But after a recent Windows Update I have two new problems. First, the netbooks, which could in the past erase files in even that pesky one subdirectory on the NAS box, cannot do that now, nor can they erase files is at least some of the other subdirectories on the NAS box--maybe all of them, although I'm not sure about that.

    Also, after that same Windows Update (or one near it in time) I find that while the netbooks can read and write and erase files on the Win7-64bit machine, that big computer cannot even access the netbooks any more, let alone the USB-connected external HDDs that I have attached to each netbook to expand their local storage.

    Any suggestions?

    If you want to talk to me about this voice-to-voice (and I would appreciate it if you think you know how to solve these problems), my phone number is 714-537-6400 and you may call me at any time day or night. If I'm here I'll happily answer the phone to discuss these problems; if I'm out, please leave a message telling me when and at what number I can call you back.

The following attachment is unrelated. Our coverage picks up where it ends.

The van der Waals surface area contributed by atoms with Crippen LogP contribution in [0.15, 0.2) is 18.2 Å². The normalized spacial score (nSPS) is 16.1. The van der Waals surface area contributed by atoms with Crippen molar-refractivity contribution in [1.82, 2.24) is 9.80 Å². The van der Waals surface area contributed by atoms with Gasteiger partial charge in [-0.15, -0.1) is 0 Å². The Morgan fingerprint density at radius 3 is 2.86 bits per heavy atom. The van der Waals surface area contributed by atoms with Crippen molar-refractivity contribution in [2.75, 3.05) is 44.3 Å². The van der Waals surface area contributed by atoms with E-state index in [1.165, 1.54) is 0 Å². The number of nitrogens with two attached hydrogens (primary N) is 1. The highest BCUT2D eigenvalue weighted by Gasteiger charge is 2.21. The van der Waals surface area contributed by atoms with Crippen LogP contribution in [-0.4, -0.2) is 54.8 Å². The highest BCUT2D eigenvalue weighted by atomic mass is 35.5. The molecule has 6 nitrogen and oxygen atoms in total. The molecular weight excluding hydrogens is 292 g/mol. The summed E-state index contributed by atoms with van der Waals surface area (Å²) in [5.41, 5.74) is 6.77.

Thank you.

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  3. #2
    4 Star Lounger
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    John,
    I don't have a direct answer to your problem, but IIRC it's a bad idea to share the root of a partition (can't for the life of me remember why).

    Zig

  4. #3
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    The first course of action I would take would be to restore the system to the point where everything was working fine and then apply each update individually, to determine the cause for the problem. Knowing the problematic update, you'd be better equipped to handle the issue and solve it.

  5. #4
    New Lounger
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    Your solution may not be practical...

    The update in question is some weeks (or maybe even months) ago, and I don't recall just when.

    Certainly the initial problem I described was there from the start of my using this arrangement of machines, or even before I got the netbooks. (At that time I used an XP machine to do the writing and erasures in that special subdirectory on the NAS box.)